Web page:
Building Cyberspace Situation Graphs with the JDL – A Level 0 to Level 2 Sensor Fusion Idea by Tim Bass
Building Cyberspace Situation Graphs with the JDL – A Level 0 to Level 2 Sensor Fusion Idea by Tim Bass

Building Cyberspace Situation Graphs with the JDL
A Level 0 to Level 2 Sensor Fusion Idea

Brief Thought Paper by Tim Bass
19 September 2016

DOI: 10.13140/RG.2.2.17456.35843/3

As readers know, I’m in the process of surveying hundreds of papers that address cyberspace situational awareness (CSA). My thoughts so far are that many researchers have been doing a great job of “going down deeply into the weeds” (perhaps too quickly) before the community agrees on a more comprehensive high level model for visualizing cyberspace situations.

For example, it appears to me, based on my survey, that researchers have been focused on threat detection and attack graphs without a deeper understanding on a clear way to represent, model and visualize cyberspace objects, cyberspace situations and cyberspace events (the core building blocks of cyberspace situational awareness). My intuition tells me that one basic problem is how to create dynamic graphs (visualizations) that represent situations in cyberspace from raw sensor data, following the JDL (Level 0, Level 1, Level 2 sensor fusion, etc), and then filtering and processing these graphs with the capability to easily visual cyberspace situation graphs as required (automated graph matching real-time graphs with historical graphs per the JDL multi-sensor data fusion / situation awareness model I applied to cyberspace in 1999 and 2000 would also be required as well).

One idea that has come to mind after reading so many research papers this year is to build a working prototype and real-time visualization of “cyber situations” using a single “busy server” at first, like the tech forums I manage at The high level idea would be to construct graphs in near real time of events as they occur, for example, a node would appear on the screen when someone attempts to connect to the server, and then the graphical node would change color if they successful connected, then logged in, etc). Also, when someone (or some process) “opened a file” there would be a line (action to open file) and a new node (file) appearing, etc.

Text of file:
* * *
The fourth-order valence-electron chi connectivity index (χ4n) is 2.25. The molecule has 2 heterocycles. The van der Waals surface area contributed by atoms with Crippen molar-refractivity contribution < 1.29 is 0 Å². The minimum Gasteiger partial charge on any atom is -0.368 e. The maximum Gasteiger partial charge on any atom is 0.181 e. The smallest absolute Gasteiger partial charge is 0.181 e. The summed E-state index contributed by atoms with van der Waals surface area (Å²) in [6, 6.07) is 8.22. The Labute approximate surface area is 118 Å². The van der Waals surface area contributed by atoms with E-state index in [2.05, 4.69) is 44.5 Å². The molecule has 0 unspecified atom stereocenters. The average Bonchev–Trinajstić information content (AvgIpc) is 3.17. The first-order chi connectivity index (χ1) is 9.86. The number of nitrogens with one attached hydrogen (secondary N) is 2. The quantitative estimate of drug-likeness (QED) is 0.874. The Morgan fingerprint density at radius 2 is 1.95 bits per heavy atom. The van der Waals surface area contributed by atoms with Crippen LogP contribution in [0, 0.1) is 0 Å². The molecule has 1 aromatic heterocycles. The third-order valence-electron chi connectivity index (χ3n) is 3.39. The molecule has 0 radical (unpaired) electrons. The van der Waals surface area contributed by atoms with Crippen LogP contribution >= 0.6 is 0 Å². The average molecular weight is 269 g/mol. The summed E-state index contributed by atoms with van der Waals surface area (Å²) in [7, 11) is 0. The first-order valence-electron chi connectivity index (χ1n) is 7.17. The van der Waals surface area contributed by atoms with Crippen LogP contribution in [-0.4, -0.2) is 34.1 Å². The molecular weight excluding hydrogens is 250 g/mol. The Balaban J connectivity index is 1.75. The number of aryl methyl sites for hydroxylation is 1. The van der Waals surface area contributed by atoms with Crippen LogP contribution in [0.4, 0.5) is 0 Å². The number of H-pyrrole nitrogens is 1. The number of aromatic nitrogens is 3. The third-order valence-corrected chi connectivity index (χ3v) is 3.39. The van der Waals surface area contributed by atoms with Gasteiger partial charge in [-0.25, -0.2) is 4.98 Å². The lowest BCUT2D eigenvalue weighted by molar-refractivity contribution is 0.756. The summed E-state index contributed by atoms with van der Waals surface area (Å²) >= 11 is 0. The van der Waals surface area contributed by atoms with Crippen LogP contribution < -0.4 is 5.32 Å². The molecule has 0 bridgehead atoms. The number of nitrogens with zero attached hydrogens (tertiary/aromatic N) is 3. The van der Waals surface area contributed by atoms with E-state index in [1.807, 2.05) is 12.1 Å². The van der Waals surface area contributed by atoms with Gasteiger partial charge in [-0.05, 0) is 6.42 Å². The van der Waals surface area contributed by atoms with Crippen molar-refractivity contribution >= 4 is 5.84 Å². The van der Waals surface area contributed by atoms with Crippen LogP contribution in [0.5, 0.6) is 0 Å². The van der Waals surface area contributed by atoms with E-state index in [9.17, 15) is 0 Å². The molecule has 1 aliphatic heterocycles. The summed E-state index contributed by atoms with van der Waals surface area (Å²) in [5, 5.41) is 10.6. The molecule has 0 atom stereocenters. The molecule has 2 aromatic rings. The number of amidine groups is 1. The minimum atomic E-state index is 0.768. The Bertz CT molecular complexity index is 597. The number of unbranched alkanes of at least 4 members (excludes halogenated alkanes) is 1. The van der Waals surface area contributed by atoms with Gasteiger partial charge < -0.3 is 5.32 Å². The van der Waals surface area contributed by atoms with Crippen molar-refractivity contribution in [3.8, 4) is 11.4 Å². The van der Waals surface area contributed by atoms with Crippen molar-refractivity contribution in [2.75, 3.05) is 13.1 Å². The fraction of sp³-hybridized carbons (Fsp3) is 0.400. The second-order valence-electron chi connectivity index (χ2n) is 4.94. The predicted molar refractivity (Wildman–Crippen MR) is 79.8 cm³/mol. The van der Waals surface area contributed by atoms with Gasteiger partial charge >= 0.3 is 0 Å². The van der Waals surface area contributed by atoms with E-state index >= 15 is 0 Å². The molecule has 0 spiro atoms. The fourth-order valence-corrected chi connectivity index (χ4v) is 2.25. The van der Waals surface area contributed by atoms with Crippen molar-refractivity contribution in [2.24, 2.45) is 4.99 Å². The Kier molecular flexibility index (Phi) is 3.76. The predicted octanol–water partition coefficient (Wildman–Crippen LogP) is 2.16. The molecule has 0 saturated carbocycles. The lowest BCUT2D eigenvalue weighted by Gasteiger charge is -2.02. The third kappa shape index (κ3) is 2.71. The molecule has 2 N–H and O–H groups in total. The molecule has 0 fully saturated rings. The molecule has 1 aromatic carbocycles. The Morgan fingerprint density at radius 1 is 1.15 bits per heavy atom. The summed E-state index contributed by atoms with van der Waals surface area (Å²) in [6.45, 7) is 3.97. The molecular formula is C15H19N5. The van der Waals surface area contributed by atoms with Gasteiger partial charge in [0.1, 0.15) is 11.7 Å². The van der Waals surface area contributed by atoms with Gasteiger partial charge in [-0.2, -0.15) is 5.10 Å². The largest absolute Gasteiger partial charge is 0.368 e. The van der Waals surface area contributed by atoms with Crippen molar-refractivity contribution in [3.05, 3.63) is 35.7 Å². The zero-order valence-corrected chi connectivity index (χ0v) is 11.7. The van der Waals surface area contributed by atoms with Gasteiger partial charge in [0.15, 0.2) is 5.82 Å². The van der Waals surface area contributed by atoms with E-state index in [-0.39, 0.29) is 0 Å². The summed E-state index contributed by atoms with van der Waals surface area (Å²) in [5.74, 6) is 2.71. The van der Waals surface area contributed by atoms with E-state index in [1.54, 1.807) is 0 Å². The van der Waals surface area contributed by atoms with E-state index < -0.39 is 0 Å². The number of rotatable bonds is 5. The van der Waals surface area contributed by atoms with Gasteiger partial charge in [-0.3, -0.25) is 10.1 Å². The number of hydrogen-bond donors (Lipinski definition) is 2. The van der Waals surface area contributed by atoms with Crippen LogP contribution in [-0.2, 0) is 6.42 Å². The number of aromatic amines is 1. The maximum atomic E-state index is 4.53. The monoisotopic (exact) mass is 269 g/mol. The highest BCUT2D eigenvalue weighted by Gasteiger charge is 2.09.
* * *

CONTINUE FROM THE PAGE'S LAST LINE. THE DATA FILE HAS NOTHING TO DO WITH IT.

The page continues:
Therefore, what seems to be required is a tremendous amount of research work in creating a graphical, object-oriented ontology of these core cyber-objects and situations. There also needs to be simple and easy basic situations to visualize, and filter the visualizations, at many levels. My thoughts are that the high level CSA approach should be to have the basic building blocks in place.before processing “big data”. I have read and seen a lot of research on “big data” in my literature survey. What is missing, in my current view, is a fundamental lack of definition and clarity of the basic building blocks to build cyber situation graphs and the core capability for cyber operations to be able to filter the graphs, at many levels, point-and-click, to make human visualizations and “what if” situational analysis easier.

I recently have been starting discussing this idea and “way forward” on ResearchGate with Richard Zuech who wrote a very good survey paper, Intrusion Detection and Big Heterogeneous Data: A Survey by Zuech et al.

Also, I would like also like to thank Robert Meyer for our Facebook chat sessions where Rob strongly recommended I focus on graph theory as I get my feet wet again in this exciting technology area.

Papers surveyed that helped motivate me toward these thoughts and this summary working paper / research proposal may be found at my Cyberspace Event Processing Blog.

DOI: 10.13140/RG.2.2.17456.35843/3